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United States v. Caputo

United States District Court, D. Oregon

November 6, 2019

UNITED STATES OF AMERICA, Plaintiff,
v.
DOMINIC CAPUTO, Defendant.

          Billy J. Williams, United States Attorney, and Michelle Holman Kerin, Assistant United States Attorney, Attorneys for Plaintiff.

          Laurie Shertz, and Ryan O'Connor, Attorneys for Defendant.

          OPINION AND ORDER

          Karin J. Immergut, United States District Judge

         Defendant was indicted on four counts of wire fraud, in violation of 18 U.S.C. § 1343, and one count of making a false statement in a document, in violation of 18 U.S.C. § 1001(a)(3). ECF 1. On September 10, 2019, Defendant filed a motion to suppress emails and evidence derived from a warrantless search of Defendant's workplace email account. ECF 37. The Government's response to the motion provided additional facts about the email account and the context in which the Government received copies of Defendant's emails. ECF 48. The response included an image of the banner message displayed when Defendant logged on to his work computer system. Id. at 4. The response also attached two policies which governed Defendant's computer use at work. ECF 48-1, 48-2.

         On October 15, 2019, this Court held a hearing on the motion to suppress. At the hearing, Defendant's counsel stated that for the purpose of this motion, Defendant stipulates to the facts as presented in Government's response and its attachments. Defendant's counsel also declined the opportunity to present any additional evidence at an evidentiary hearing on the motion. At the end of the hearing, this Court orally denied the motion and indicated that this opinion and order would follow.

         BACKGROUND

         Since at least September 2011, Defendant worked for the Oregon National Guard in a position subject to computer policies and restrictions established by the U.S. Department of Defense. ECF 48 at 2. The Defense Department conveyed these policies in a banner message displayed each time Defendant logged on to his computer as well through an annual training, the “Cyber Awareness Challenge, ” in which Defendant participated. Id. at 2-3, 5. The Department also owned and operated the server that stored and processed Defendant's work emails. Id. at 2.

         The indictment concerns the period 2012 through 2014. ECF 1 at 4, 8. During this time, Defendant had to comply with two overlapping computer-use policies as a condition of his employment. ECF 48 at 3. First, he was subject to Army Regulation 25-2 (“AR 25-2”), which was originally issued in October 2007 and revised in March 2009. Id. at 5-6. AR 25-2 specified that using Defense Department computer systems constitutes consent to monitoring and “that there is no expectation of privacy while using [information systems] or accessing Army resources.” ECF 48-2. AR 25-2 also required that a warning banner detailing this information be displayed each time a user accessed the computer system. Id. The regulation required not only that the warning appear, but also that the user “take a positive action to accept the terms of the notice and consent warning banner before a successful logon is completed.” Id. During the period at issue in this case, the warning banner advised:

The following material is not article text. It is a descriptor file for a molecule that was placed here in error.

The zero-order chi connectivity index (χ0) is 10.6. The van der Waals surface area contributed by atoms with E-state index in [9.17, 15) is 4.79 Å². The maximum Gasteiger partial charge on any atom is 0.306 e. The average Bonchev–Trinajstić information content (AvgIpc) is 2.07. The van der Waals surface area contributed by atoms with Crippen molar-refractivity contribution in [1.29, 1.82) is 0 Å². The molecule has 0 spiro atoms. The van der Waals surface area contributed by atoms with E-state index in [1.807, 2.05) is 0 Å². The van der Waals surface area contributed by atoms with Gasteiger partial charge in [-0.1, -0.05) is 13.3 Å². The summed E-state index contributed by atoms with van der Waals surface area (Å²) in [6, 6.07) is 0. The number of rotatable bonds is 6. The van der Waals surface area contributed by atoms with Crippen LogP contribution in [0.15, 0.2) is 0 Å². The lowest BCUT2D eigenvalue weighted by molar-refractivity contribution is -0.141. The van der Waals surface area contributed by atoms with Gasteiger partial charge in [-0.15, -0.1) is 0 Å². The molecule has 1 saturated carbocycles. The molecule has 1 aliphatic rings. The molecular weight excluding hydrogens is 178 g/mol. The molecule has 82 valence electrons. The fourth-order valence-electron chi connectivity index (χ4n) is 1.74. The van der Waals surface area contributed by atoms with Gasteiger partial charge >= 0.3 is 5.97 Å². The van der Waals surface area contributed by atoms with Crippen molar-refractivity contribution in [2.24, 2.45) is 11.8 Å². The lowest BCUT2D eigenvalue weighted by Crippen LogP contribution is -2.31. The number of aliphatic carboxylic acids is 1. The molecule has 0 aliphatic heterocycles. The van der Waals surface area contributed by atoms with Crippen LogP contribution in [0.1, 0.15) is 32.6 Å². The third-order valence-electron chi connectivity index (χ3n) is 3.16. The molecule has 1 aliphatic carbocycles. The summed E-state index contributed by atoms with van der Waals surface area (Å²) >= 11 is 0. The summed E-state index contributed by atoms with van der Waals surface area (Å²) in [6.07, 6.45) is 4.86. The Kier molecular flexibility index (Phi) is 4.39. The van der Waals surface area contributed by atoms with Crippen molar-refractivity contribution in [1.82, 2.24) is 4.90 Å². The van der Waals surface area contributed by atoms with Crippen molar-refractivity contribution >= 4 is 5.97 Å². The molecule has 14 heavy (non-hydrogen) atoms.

You are accessing a U.S. Government (USG) Information System (IS) that is provided for USG-authorized use only. By using this IS (which includes any device attached to this IS), you consent to the following conditions:
- The USG routinely intercepts and monitors communications on this IS for purposes including, but not limited to, penetration testing, COMSEC monitoring, network operations and defense, personnel misconduct (PM), law enforcement (LE), and counterintelligence (CI) investigations.
- At any time, the USG may inspect and seize data stored on this IS.
- Communications using, or data stored on, this IS are not private, are subject to routine monitoring, interception, and search, and may be disclosed or used for any USG-authorized purpose.
- This IS includes security measures (e.g., authentication and access controls) to protect USG interests--not for your personal benefit or privacy.
- Notwithstanding the above, using this IS does not constitute consent to PM, LE or CI investigative searching or monitoring of the content of privileged communications, or work product, related to personal representation or services by attorneys, psychotherapists, or clergy, and their assistants. Such communications ...

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